An Internet Protocol (IP) address is a numerical identification and logical address that is assigned to devices participating in a computer network utilizing the Internet Protocol for communication between its nodes. Although IP addresses are stored as binary numbers, they are usually displayed in human-readable notations, such as 188.8.131.52 (for IPv4), and 2001:db8:0:1234:0:567:1:1 (for IPv6). The role of the IP address has been characterized as follows: "A name indicates what we seek. An address indicates where it is. A route indicates how to get there."
The Internet Assigned Numbers Authority (IANA) manages the IP address space allocations globally. IANA works in cooperation with five Regional Internet Registries (RIRs) to allocate IP address blocks to Local Internet Registries (Internet service providers) and other entities.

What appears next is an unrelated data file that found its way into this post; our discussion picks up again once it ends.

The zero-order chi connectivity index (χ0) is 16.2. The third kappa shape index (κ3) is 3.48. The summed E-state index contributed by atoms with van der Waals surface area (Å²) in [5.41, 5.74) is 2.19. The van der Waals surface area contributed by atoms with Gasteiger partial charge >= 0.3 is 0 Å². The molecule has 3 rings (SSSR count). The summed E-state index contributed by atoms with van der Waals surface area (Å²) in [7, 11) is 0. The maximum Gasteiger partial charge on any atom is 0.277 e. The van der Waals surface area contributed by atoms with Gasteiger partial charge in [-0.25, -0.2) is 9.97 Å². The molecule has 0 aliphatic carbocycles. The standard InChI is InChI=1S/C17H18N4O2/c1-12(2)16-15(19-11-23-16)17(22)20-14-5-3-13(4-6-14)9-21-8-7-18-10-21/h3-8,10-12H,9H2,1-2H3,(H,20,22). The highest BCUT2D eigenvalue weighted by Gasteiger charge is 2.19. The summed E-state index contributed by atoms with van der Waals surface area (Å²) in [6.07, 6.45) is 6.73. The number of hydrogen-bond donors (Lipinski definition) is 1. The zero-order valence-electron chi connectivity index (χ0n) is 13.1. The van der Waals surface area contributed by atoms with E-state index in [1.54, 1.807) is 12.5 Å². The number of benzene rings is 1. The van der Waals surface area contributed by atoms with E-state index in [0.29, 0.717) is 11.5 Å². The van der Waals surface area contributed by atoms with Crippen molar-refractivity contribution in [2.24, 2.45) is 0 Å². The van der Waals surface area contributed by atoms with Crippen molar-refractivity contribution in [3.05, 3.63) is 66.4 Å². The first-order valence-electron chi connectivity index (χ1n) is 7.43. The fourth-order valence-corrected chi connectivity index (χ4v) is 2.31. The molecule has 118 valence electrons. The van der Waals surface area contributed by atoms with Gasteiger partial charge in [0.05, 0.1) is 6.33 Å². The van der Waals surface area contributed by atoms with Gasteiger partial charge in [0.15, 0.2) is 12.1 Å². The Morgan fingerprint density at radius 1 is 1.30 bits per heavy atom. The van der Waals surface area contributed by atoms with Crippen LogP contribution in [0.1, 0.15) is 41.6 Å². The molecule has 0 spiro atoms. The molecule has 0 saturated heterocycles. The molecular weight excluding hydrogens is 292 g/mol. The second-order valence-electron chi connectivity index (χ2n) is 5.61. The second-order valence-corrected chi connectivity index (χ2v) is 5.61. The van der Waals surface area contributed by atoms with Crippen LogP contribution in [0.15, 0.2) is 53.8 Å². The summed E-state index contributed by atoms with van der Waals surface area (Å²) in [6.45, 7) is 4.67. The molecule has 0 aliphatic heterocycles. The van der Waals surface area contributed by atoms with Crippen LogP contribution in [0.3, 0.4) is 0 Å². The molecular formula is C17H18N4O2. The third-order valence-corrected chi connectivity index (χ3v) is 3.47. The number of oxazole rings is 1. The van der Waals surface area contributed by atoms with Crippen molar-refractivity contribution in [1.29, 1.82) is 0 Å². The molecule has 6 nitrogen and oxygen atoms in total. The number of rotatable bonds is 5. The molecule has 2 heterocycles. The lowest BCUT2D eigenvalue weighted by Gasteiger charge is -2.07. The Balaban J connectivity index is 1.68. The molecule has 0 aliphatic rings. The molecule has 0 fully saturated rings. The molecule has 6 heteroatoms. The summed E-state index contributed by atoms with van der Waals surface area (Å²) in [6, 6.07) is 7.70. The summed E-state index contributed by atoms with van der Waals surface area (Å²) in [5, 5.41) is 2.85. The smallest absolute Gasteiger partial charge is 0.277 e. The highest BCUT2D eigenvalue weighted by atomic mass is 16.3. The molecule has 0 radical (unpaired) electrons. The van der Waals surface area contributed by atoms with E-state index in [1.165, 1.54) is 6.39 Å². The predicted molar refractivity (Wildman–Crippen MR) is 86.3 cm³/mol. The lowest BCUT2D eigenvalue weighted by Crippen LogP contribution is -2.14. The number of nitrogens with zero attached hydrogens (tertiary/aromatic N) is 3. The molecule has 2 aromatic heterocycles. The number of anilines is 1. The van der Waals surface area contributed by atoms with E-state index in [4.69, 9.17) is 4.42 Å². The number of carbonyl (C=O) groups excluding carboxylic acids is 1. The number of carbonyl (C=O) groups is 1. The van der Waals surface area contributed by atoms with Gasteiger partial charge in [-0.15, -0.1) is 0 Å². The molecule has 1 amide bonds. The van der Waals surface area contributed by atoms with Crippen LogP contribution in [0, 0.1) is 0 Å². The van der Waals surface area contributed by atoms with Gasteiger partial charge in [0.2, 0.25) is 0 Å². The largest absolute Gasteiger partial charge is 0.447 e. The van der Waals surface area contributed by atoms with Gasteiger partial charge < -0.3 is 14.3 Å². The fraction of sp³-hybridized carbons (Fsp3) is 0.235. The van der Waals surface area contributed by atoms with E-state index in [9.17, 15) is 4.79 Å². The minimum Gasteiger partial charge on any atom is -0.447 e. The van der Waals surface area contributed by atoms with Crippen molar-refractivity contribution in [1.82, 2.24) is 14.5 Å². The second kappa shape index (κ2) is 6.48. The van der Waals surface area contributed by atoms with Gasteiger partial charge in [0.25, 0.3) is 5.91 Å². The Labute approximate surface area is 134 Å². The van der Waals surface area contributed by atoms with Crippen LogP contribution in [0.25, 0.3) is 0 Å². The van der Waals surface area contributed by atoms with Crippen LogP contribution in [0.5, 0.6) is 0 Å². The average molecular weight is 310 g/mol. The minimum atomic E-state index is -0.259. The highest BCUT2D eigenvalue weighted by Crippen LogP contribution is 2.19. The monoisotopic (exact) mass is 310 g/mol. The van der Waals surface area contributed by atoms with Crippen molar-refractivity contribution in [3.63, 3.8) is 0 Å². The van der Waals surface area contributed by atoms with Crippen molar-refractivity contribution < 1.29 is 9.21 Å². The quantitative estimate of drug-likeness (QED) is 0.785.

Think of an IP address a similar to a mailing address, but using only numbers in a specific sequence instead of a number/street/city/ZIP. When a computer connects to a network, it either has a pre-assigned IP address (fixed IP) or asks for one to be assigned to it (dynamic IP). Specific subsets of numbers are assigned to different companies and regions by the IANA and its associated registries. The IP address is usually tied to a hardware specific serial number like the MAC address of the computer's network adapter or interface card.
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